So I said "mmmm..."and ordered a burrito w/ the local pork. Holy cow (sic)! The pork tasted fantastic, and I was trying to be objective and not think it was great just because it was local. It actually did taste great.

I've been a fan of Polyface since I discovered them in the film, Food, Inc., and I've noticed that the farm has inspired some folks here at EMU. One EMU alum from Iowa did a college internship at Polyface and then moved back to Iowa to put the farming practices to use, which is thrilling, considering my home state is practically ground zero for corporate and industrial-scale ag in this country.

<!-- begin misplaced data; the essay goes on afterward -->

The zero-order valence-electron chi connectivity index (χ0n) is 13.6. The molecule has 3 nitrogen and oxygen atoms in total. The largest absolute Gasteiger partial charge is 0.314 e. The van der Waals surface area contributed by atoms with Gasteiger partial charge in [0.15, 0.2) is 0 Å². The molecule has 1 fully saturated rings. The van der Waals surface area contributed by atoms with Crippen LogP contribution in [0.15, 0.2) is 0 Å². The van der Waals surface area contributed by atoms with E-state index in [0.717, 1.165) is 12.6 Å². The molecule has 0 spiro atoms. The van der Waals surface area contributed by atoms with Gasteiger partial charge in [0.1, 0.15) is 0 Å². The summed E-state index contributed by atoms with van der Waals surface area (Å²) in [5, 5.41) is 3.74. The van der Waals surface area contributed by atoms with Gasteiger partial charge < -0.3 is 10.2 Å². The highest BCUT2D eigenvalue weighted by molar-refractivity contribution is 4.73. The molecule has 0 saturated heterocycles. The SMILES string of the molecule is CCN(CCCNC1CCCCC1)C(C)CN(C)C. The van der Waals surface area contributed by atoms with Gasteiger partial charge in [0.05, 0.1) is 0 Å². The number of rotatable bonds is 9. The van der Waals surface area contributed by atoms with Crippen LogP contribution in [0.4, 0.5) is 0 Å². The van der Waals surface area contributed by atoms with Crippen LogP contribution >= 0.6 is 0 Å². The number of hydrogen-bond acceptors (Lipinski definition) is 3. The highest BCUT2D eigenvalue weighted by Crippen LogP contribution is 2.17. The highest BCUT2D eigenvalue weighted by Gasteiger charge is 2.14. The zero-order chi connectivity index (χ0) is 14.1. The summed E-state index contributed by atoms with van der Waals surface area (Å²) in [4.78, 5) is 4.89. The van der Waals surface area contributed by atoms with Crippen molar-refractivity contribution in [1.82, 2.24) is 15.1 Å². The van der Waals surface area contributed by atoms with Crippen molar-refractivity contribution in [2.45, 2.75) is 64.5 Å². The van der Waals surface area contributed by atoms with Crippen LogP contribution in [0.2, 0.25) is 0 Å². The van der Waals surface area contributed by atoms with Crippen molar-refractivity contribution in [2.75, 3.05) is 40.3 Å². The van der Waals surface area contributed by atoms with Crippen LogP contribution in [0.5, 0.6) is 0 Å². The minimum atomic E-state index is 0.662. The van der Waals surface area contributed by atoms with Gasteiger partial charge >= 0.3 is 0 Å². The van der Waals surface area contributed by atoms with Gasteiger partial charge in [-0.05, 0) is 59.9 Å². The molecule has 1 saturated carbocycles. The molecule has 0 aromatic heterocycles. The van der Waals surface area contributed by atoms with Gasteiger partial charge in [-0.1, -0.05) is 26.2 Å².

So I guess Willie Nelson and Coldplay were on to something by doing this track for Chipotle's Cultivate Foundation...

Friday, March 2, 2012

EMU News: Young Anabaptists Consider Mission in an "Occupied" World

From Eastern Mennonite University, 1200 Park Rd, Harrisonburg, VA 22802, USA
Occupy robots! (Photo by Howard Zehr)
EMU News has a nice press release up about our upcoming conference, #Occupy Empire: Anabaptism in God's Mission. Here it is...

Young Anabaptists Consider Mission in an “Occupied” World
by Laura Amstutz
Kauffman and Gumm wanted to play on and challenge the “occupy” language made popular in the last year by protesters around the country. “We wanted to reinterpret that word,” said Gumm. “We were thinking about it theologically as part of the incarnation. How can we faithfully inhabit the empire as Christians?” “We also wanted to turn it [occupy] on its head,” Kauffman added. “We are asking how God’s kingdom occupies us.”
Thanks, Laura, for a nice write-up!